Sunday, May 3, 2015

White caps on the back bays and other tales of wind

White caps on the back bays and other tales of wind

 

Ida is packing a punch today, with winds so strong I thought the Angelo's Fairmount Tavern sign hanging from the iconic restaurant was going to break off, it was swinging so hard. Up above, cool looking white caps pounding toward the Albany Avenue Bridge at nearly high tide this afternoon. Last night, the winds were so strong on the beach that it was like a desert storm out there, like the beach itself was a roaring river, the sand was moving at such a rapid pace. Needless to say, the dog walk did not get very far. My dogs do not like sand in their eyes. Atlantic City schools sent kids home at 1 p.m. to beat the high tide and are letting them sleep in until 9:40 on Friday, again to avoid bus drives in high tide, where streets look like this: (This is along the Coastal Evacuation Route on Fairmount Ave., at California, somewhat troublingly perhaps):

Flags were blowing along with street lights and what's left of our itty bitty trees on the Island. Further south, the rough seas had apparently claimed the lives of three fishermen off the Coast of Cape May and shut down bridges. Feels like a typical nor'easter, but apparently for a Hurricane like Ida to turn into a nor'easter is a rare occurrance, and there were predictions of the worst flooding at the shore in a decade. We shall see.

UPDATE: It's truly wicked windy out there, with a lot of flooding that has shut down various roads hither and yon, including, once again, the Dorset Avenue Bridge and Wellington Ave. in Ventnor, which pretty much leaves our friends in Ventnor Heights to their own little island, with no way on or off. Good thing, there's your WaWa to cling to, good people of Ventnor Heights! One friend was contemplating whether to take a boat or a fishing rod out her front porch. High tide has passed, and the waves are still kicking, and the wind is still whipping, and there's a traffic accident on my corner, and, well, we await the morning's cycle.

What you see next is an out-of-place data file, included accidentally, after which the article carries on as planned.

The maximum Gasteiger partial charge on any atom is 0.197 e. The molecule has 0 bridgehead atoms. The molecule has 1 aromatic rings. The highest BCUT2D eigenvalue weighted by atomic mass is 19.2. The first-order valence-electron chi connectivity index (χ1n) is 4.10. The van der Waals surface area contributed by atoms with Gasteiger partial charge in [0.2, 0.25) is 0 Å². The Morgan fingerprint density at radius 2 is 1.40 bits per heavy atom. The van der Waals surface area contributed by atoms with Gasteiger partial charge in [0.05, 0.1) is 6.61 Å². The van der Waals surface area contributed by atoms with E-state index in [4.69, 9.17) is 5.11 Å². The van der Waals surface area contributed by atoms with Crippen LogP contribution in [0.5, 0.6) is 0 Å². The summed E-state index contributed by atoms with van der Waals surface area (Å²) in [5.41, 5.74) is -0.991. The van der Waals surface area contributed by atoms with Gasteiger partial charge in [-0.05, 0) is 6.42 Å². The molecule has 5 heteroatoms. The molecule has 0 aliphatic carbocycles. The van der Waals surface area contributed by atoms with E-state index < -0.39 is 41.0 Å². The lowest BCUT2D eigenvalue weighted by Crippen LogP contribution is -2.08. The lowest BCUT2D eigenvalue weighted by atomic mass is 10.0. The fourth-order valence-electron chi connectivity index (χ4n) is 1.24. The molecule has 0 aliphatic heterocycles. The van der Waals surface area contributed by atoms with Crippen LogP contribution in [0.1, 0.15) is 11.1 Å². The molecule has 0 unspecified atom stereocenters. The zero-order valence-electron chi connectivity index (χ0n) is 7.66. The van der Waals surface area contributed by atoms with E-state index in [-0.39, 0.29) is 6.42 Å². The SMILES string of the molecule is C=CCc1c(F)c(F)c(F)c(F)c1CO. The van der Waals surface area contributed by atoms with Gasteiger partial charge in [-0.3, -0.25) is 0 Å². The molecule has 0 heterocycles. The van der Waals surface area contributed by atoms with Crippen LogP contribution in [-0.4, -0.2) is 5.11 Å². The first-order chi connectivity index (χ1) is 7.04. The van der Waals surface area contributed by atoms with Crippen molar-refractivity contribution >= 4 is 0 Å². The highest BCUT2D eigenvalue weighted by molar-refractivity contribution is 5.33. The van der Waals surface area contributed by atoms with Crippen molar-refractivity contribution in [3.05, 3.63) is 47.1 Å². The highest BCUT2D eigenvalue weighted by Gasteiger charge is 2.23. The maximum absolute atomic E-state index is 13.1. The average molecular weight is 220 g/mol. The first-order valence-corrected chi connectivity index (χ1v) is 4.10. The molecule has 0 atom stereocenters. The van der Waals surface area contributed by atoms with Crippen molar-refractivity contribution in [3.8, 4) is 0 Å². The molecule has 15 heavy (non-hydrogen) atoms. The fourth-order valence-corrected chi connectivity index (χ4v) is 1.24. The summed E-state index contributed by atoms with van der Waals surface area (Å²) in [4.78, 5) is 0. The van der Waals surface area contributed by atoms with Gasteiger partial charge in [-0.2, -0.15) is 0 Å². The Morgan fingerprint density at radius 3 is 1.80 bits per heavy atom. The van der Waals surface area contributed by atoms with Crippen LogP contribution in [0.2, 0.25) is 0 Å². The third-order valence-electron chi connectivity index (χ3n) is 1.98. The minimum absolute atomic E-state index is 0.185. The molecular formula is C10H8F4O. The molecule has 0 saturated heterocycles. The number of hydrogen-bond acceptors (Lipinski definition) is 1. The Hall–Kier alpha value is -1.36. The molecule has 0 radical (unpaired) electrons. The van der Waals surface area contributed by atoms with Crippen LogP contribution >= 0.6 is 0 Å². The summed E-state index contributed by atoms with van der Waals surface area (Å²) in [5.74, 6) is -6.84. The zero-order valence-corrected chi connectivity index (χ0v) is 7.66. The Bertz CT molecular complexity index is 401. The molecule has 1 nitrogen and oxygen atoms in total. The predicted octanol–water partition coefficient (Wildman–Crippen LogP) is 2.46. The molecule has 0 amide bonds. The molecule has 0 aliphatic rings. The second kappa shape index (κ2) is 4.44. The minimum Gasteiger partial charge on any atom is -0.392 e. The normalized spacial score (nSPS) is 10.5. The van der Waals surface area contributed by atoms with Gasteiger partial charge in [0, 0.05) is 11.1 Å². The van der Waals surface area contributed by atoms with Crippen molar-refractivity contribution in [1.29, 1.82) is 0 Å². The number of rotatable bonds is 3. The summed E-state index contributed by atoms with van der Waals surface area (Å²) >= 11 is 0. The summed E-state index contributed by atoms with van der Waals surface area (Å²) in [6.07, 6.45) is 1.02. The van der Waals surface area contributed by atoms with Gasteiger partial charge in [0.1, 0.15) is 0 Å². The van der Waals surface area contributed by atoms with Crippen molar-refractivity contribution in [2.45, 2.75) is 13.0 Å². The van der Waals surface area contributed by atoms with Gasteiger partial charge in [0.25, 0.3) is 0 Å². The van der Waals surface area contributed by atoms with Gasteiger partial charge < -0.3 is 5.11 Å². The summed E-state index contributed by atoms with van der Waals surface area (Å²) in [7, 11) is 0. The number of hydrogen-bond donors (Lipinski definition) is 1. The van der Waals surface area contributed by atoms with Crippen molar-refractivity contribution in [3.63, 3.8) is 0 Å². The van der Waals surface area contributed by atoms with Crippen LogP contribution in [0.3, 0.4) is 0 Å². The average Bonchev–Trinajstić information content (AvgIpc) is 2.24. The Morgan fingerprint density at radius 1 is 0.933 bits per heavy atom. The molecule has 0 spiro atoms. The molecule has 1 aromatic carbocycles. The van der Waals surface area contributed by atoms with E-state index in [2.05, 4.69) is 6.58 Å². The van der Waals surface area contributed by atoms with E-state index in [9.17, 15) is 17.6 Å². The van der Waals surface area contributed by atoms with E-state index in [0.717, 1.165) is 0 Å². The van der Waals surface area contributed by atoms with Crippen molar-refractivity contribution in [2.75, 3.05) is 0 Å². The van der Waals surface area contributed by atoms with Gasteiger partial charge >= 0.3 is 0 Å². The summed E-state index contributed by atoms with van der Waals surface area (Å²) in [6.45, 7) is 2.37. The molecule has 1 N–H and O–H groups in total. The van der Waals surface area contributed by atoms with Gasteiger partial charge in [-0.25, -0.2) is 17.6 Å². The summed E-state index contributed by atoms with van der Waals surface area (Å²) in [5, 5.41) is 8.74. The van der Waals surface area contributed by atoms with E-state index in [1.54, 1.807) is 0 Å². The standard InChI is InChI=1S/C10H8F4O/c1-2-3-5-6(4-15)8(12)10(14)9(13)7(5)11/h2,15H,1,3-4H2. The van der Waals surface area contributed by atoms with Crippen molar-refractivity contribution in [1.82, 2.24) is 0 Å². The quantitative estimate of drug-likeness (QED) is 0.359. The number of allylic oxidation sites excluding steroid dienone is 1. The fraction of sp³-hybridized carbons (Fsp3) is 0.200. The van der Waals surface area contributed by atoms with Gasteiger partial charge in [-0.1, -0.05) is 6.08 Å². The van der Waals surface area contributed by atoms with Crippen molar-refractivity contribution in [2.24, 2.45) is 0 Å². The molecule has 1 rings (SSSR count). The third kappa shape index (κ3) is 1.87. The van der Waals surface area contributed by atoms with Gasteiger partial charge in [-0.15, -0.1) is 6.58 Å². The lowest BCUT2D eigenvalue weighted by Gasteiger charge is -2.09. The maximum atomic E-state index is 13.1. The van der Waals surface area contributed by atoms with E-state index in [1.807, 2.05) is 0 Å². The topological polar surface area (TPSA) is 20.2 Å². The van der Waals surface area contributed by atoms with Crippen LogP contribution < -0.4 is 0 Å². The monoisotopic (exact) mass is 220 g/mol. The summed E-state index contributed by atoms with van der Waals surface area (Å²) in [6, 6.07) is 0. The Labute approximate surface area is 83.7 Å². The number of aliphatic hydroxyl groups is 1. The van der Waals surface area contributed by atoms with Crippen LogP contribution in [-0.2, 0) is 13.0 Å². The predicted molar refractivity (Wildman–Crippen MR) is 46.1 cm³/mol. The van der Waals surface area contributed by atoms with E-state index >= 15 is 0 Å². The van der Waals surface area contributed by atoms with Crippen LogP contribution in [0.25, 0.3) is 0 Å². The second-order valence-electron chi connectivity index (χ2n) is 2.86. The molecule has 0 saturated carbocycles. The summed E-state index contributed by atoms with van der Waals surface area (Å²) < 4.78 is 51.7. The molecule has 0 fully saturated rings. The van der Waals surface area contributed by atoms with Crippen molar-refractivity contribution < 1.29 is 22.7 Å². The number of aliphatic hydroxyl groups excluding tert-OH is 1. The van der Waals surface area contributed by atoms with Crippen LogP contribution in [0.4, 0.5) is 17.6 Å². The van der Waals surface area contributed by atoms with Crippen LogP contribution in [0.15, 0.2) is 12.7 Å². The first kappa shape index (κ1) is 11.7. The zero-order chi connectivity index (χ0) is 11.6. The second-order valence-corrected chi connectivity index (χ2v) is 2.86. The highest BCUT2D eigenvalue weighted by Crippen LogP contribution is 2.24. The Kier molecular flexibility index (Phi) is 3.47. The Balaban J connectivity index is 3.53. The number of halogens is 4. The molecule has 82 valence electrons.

UPDATE 2: House is shaking from the winds, Cape May County has declared a state of emergency and is recommending people on the bayside move to higher ground, but not requiring it. Looking to flooding at high tide on the west side of the barrier islands near the back bays, lots of beach erosion. Black Horse and White Horse Pike were shut down leading into Atlantic City this evening, only way in was A.C. Expressway...

 UPDATE at 8:50 p.m. Looks like my kids are getting a day off from school tomorrow in Ventnor, due to the expected flooding at high tide in the morning by the back bays, where the school is located. A.C. High is starting two hours late, as of now. We may not get our share of snow days here at the shore, but every once in awhile we get a leg up with a Nor'easter Day. Move the cars to higher ground, and let the kiddie joy spread through our flooded streets.

Previously: Jersey Shore, MTV Style: Meet the Guidos

 

 

 

About this blog

Inquirer staff writer Amy S. Rosenberg has covered Philly police, city neighborhoods, Ed Rendell as mayor, the Jersey shore, Atlantic City, Miss America and the psychology of Eagles fans. She moved to Ventnor on July 3, 1995, which makes her a local, but not really.

Inquirer Staff Writer Jacqueline L. Urgo has spent every summer of her life at the Jersey Shore, and has lived there year-round for nearly 30 years, even fulfilling one of her bucket list dreams by once living in a house by the sea.

Since 1990, she has covered the waterfront for The Inquirer — from the Atlantic to the Delaware Bay shore — and some of the mainland in between. Along the way, she amassed an encyclopedic knowledge of this tear-it-down-and-build-it-back-up region, delving into the history and the hype of a place with a lot of unexpected stories to tell.

Amy S. Rosenberg
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